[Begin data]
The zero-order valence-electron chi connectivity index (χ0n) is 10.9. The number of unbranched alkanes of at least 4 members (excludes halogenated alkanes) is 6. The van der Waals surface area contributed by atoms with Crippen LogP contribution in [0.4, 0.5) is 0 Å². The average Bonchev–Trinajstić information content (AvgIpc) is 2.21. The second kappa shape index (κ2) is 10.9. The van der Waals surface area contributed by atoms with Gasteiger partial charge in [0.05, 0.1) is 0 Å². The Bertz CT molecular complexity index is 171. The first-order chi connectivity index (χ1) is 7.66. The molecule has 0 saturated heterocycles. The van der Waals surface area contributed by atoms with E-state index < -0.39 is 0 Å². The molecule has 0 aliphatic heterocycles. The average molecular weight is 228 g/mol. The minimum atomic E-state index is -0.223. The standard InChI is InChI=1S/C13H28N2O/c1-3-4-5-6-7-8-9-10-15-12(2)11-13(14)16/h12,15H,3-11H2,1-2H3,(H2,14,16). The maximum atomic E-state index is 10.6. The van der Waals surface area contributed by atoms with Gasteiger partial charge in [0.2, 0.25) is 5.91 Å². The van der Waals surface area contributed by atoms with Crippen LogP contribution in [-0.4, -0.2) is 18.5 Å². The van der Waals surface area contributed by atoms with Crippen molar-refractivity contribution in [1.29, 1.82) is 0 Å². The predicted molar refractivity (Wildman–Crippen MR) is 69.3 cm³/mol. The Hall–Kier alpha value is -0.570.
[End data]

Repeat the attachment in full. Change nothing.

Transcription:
The zero-order valence-electron chi connectivity index (χ0n) is 10.9. The number of unbranched alkanes of at least 4 members (excludes halogenated alkanes) is 6. The van der Waals surface area contributed by atoms with Crippen LogP contribution in [0.4, 0.5) is 0 Å². The average Bonchev–Trinajstić information content (AvgIpc) is 2.21. The second kappa shape index (κ2) is 10.9. The van der Waals surface area contributed by atoms with Gasteiger partial charge in [0.05, 0.1) is 0 Å². The Bertz CT molecular complexity index is 171. The first-order chi connectivity index (χ1) is 7.66. The molecule has 0 saturated heterocycles. The van der Waals surface area contributed by atoms with E-state index < -0.39 is 0 Å². The molecule has 0 aliphatic heterocycles. The average molecular weight is 228 g/mol. The minimum atomic E-state index is -0.223. The standard InChI is InChI=1S/C13H28N2O/c1-3-4-5-6-7-8-9-10-15-12(2)11-13(14)16/h12,15H,3-11H2,1-2H3,(H2,14,16). The maximum atomic E-state index is 10.6. The van der Waals surface area contributed by atoms with Gasteiger partial charge in [0.2, 0.25) is 5.91 Å². The van der Waals surface area contributed by atoms with Crippen LogP contribution in [-0.4, -0.2) is 18.5 Å². The van der Waals surface area contributed by atoms with Crippen molar-refractivity contribution in [1.29, 1.82) is 0 Å². The predicted molar refractivity (Wildman–Crippen MR) is 69.3 cm³/mol. The Hall–Kier alpha value is -0.570.